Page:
Among the themes that run through this book is the extent to which Canadians self-consciously define their identity in opposition to the United States. Canadian ambivalence toward the U.S. is widespread. Another is that many supposed contrasts between the two countries are exaggerated, and many widely held stereotypes and generalizations prove inaccurate. In some cases, the obverse is actually correct.
Nevertheless, some contrasts do stand out: the relative absence in Canada of a culture of gun violence and incarceration or of a highly racialized politics. Pronounced differences in the prevalence of economic inequality and concentrated poverty and the incidence of single-parent families. The relative generosity of unemployment assistance and income-support programs in Canada.
Many of the essays focus on whether it is accurate to contrast the nations in terms of values and character traits. Is it true that the United States is consistently more individualistic, anti-statist, self-absorbed, moralistic, religious, ideological and imperialistic? Is it the case that Canadians are more British, elitist, deferential, bureaucratic, collectivist, orderly and conservative? Does Canada lack heroes and founding myths? Is Canada more or less preoccupied with maintaining national unity or with centralizing or decentralizing governmental power?
What about higher education? Here, there are some consistent differences.
- Canada has a higher percentage of young people with a college education.
- Virtually all Canadian universities are publicly financed.
- The admissions process is less intricate and, except at the leading campuses, much less competitive.
- The most highly ranked Canadian universities—McGill, Waterloo and the Universities of Toronto and British Columbia—admit many more students than the Ivy-plus institutions combined.
- Higher education in Canada is significantly cheaper. There is no difference in tuition between in-province and out-of-province students, and there are three-year courses of study for many bachelor’s degrees.
- Canadian universities are less stratified in terms of resources, although inequalities are increasing.
- Canadian campuses have a higher share of international students, in part because it’s easier receiving a permit to study in Canada and transitioning to permanent resident status.
- Neither Greek life, nor dorm life, drinking, intercollegiate sports, graduating class year or alumni culture occupy as important a place in Canadian universities as in their U.S. counterparts.
Three decades ago, Seymour Martin Lipset attributed differences between the two nations to their divergent responses to the American Revolution. Canadians embraced the “Tory values of ‘peace order and good government’ while Americans pursued classical liberal values of ‘life, liberty and the pursuit of happiness.’” The result: one country is more communitarian; the other, more individualistic.
In an extraordinarily provocative 2017 New Yorker essay, Adam Gopnik, who is of Canadian birth, suggests that had the U.S. more peacefully and gradually separated from Britain, it might have evolved into a “more equitable and less sanguinary” country:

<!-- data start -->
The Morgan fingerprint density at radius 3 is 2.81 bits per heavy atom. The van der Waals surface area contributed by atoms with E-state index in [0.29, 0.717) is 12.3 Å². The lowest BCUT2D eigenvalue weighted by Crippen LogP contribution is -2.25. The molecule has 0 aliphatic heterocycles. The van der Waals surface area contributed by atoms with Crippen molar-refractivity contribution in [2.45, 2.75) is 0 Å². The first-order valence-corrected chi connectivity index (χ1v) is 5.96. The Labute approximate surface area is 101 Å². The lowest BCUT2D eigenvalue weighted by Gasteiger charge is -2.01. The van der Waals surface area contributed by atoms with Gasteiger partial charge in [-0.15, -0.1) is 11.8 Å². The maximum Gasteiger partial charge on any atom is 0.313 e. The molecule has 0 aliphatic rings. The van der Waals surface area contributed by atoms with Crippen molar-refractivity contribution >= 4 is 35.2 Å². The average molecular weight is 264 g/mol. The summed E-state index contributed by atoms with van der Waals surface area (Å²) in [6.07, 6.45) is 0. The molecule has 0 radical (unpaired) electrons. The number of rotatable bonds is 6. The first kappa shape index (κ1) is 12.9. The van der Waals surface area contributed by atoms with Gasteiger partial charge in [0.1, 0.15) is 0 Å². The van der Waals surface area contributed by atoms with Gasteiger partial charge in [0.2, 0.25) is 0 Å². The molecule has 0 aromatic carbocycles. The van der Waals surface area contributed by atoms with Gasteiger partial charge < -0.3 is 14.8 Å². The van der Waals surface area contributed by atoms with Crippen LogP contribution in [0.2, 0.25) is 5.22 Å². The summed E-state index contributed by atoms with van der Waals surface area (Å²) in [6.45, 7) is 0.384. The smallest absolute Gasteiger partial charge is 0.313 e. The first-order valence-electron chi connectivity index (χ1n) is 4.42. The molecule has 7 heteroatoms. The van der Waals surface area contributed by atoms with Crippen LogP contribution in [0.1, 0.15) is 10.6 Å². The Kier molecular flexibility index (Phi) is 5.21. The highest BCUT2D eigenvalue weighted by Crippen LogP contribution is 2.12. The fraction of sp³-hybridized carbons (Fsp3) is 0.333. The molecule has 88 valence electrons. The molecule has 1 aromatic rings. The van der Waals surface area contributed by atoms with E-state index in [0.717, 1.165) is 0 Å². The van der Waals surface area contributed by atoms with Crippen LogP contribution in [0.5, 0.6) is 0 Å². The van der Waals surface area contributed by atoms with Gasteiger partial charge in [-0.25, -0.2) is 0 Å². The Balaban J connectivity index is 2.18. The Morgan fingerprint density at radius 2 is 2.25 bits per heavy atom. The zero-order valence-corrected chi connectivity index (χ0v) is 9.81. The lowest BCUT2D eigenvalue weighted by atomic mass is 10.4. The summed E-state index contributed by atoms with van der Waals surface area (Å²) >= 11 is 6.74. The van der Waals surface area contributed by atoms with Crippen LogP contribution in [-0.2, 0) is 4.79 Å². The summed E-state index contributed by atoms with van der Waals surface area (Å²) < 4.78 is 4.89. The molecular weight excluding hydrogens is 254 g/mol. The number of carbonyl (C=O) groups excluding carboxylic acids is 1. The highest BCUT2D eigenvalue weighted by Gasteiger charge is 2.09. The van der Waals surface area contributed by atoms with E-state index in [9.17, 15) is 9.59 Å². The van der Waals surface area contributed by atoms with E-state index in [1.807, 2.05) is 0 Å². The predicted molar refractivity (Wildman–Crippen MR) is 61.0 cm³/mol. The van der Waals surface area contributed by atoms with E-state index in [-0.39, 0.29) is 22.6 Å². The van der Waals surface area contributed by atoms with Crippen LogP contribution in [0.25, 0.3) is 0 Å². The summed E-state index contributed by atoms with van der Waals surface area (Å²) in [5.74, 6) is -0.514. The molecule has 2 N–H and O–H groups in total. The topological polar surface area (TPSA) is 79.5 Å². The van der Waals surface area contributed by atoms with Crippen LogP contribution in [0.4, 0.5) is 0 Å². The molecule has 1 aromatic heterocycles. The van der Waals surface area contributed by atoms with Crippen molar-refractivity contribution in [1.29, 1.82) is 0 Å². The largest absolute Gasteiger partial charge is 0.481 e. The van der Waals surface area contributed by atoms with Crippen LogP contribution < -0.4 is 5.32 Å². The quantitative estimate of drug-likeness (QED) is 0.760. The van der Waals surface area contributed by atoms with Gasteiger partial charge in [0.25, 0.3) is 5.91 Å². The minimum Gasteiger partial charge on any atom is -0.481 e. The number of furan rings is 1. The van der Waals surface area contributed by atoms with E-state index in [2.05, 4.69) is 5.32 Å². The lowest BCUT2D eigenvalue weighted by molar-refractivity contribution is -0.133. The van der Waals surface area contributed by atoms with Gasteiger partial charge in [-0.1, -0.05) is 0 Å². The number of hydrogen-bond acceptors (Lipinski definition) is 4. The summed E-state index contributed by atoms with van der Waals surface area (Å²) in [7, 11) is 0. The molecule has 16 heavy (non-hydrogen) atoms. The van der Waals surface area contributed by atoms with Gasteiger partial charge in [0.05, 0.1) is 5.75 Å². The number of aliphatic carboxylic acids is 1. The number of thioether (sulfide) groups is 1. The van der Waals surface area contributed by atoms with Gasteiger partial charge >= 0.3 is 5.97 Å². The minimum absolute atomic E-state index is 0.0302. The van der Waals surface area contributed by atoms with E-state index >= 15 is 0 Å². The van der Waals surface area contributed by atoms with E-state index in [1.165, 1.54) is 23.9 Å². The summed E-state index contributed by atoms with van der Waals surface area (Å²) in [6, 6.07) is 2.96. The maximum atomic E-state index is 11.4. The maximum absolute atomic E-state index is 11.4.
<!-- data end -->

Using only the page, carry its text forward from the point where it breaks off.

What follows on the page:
“No revolution and slavery might have ended, as it did elsewhere in the British Empire, more peacefully and sooner. No ‘peculiar institution,’ no hideous Civil War and appalling aftermath. Instead, an orderly development of the interior—less violent and less inclined to celebrate the desperado over the peaceful peasant.”
Published in the wake of Donald Trump’s election, Gopnik’s essay attributes the United States’ propensity toward “violence and disruption and demagogy” to the American Revolution, which was far more violent than popular culture imagines. It also unleashed an aggressive expansionism with disastrous consequences for Native Americans, enslaved Blacks (a million of whom were moved the coast and border states into the Cotton Kingdom) and Mexicans in what’s now the American Southwest and instilled a combative patriotism that continues to color American foreign policy.
Gopnik’s essay hails Canada’s virtues—“a largely faceless political class; a cautiously parliamentary tradition; a professionalized and noncharismatic military”—even as he acknowledges that “The Canadian experience was not free of sin—as the indefensible treatment of the First Nations demonstrates.”
If we truly want students to become critical thinkers who are sensitive to complexity and contingency, then we’d do more to integrate cross-national comparisons into our curriculum. How, for example, can we meaningfully teach civics without examining the United States through a comparative lens?
Let me conclude with an analogy: when we gaze into a mirror, we don’t see ourselves as we actually are. Nor do mirrors reveal what we look like to others. Mirrors, at best, only show one side at a time. And, anyway, mirrors only reveal our outward appearance.
If you want to see a society three dimensionally, comparisons are essential.